A Happy Owner
That trip was a very enjoyable experience that persuaded me to buy my own Samsung EX2F. In the beginning I was using a camera with the very same logic, shooting medium resolution JPEGs, to practice photography everyday and to share some pictures on social networks.
I got the camera secondhand for ⅓ of the original price. A previous user unscrewed the front ring and put a conversion tube making it possible to mount 52mm thread filters in front of the lens. In the beginning I would only use that conversion to put a UV, or rest my hand with a greater comfort.
After a while I did remember about the Cokin filter system and went to a local photography store to buy one for the Samsung EX2F. The Cokin Fog 1 filter grabbed my attention and I bought it too.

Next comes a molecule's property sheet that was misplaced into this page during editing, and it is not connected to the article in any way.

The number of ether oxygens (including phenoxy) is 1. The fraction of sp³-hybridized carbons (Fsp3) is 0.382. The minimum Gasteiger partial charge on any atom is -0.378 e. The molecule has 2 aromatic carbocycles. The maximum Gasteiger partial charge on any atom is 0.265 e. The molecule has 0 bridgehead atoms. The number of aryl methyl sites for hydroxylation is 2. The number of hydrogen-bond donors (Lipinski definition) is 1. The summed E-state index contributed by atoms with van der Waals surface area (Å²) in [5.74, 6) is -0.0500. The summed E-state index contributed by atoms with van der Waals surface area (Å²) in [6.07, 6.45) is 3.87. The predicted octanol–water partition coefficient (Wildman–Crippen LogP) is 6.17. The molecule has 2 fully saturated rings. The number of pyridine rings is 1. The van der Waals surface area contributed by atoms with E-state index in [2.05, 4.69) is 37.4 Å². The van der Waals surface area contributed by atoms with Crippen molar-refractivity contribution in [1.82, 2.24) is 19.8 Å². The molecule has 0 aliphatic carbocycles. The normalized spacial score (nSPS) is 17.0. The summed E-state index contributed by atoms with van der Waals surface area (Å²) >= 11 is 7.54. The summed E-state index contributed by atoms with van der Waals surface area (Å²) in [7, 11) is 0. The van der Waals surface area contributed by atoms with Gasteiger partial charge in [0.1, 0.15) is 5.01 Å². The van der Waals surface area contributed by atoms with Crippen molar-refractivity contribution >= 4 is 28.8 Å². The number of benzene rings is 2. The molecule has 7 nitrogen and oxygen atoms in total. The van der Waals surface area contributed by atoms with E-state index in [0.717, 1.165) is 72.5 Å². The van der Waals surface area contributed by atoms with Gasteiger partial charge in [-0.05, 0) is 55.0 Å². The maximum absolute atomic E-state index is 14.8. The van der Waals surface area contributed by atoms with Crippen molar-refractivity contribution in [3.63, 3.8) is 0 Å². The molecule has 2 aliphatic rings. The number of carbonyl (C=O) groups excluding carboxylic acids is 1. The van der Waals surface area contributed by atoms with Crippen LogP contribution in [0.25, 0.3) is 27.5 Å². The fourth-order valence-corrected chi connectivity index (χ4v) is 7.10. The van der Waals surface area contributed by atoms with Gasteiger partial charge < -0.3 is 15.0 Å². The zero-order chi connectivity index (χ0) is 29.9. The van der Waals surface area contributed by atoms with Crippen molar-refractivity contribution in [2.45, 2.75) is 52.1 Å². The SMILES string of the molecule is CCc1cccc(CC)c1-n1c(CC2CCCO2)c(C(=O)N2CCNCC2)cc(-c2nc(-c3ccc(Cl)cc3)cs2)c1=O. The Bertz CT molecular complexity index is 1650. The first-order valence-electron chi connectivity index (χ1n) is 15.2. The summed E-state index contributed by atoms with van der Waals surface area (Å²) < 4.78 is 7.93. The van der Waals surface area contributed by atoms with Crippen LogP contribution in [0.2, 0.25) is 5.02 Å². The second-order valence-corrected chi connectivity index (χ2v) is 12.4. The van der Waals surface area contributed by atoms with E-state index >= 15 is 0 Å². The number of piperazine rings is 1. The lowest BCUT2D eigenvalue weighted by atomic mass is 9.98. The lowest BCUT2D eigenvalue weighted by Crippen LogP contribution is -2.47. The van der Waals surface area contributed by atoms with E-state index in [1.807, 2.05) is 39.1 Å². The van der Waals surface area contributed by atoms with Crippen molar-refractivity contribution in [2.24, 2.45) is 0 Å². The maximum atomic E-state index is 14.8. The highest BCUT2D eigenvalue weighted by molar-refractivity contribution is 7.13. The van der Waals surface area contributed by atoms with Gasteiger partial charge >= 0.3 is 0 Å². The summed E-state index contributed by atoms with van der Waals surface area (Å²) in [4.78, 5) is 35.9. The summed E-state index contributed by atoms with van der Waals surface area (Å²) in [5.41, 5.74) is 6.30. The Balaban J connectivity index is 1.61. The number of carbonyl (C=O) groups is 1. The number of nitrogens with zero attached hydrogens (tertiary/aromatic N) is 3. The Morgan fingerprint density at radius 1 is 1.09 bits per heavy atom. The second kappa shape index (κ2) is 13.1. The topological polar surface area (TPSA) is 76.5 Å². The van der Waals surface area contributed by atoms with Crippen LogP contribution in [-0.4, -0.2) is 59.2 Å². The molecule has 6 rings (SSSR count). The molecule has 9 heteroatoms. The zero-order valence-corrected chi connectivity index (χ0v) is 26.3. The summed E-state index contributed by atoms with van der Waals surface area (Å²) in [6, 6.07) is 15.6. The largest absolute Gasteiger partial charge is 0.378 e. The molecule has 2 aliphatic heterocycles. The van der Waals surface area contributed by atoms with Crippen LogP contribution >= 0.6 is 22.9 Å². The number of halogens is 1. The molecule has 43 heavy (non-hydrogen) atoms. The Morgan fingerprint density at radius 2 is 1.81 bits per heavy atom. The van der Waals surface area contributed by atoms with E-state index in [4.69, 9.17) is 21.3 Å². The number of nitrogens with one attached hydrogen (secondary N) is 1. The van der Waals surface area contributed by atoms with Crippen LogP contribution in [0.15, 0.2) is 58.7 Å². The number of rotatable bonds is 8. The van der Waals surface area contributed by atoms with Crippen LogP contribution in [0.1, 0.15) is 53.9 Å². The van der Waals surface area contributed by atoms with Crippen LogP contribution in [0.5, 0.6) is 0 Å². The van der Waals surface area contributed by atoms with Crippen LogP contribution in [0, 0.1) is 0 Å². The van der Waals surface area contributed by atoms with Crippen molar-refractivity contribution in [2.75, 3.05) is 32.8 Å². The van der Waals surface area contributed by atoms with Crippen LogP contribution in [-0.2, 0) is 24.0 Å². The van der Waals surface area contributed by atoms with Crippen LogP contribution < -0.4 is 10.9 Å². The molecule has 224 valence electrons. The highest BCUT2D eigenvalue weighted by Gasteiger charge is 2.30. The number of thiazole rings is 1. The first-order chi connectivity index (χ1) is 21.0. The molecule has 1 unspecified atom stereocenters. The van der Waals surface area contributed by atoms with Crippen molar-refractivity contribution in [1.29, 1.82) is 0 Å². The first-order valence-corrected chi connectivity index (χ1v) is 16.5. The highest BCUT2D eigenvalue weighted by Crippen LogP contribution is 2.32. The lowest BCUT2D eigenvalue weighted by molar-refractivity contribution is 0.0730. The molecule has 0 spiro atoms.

During that period I shot mostly on film and lots of B&W. So I established a particular taste and expectation of how a B&W image should look in terms of contrast, grain, etc. But it always felt cumbersome to have my SLR with three fixed focal lenses and a camera bag on a day to day basis. I was looking for a compact solution to replace this system but all compact 35mm film cameras with Manual mode that I have found, besides being great cameras, were quite pricey.
So I’ve decided to try shooting RAW on EX2F and make a film simulation in post, since I already knew what a film look I am after. The result was way better than anything I was hoping for. The Samsung EX2F was born again for me.
I find the Samsung EX2F almost perfect for street photography. The small sensor permits me to set focus manually near infinity and forget about it until the rest of the day, concentrating on other aspects of photography. It fits my pocket and is easy to carry everywhere. I don’t have a second battery, but usually one charge is enough for the full day. During the breaks it can be charged from a power bank too if needs be.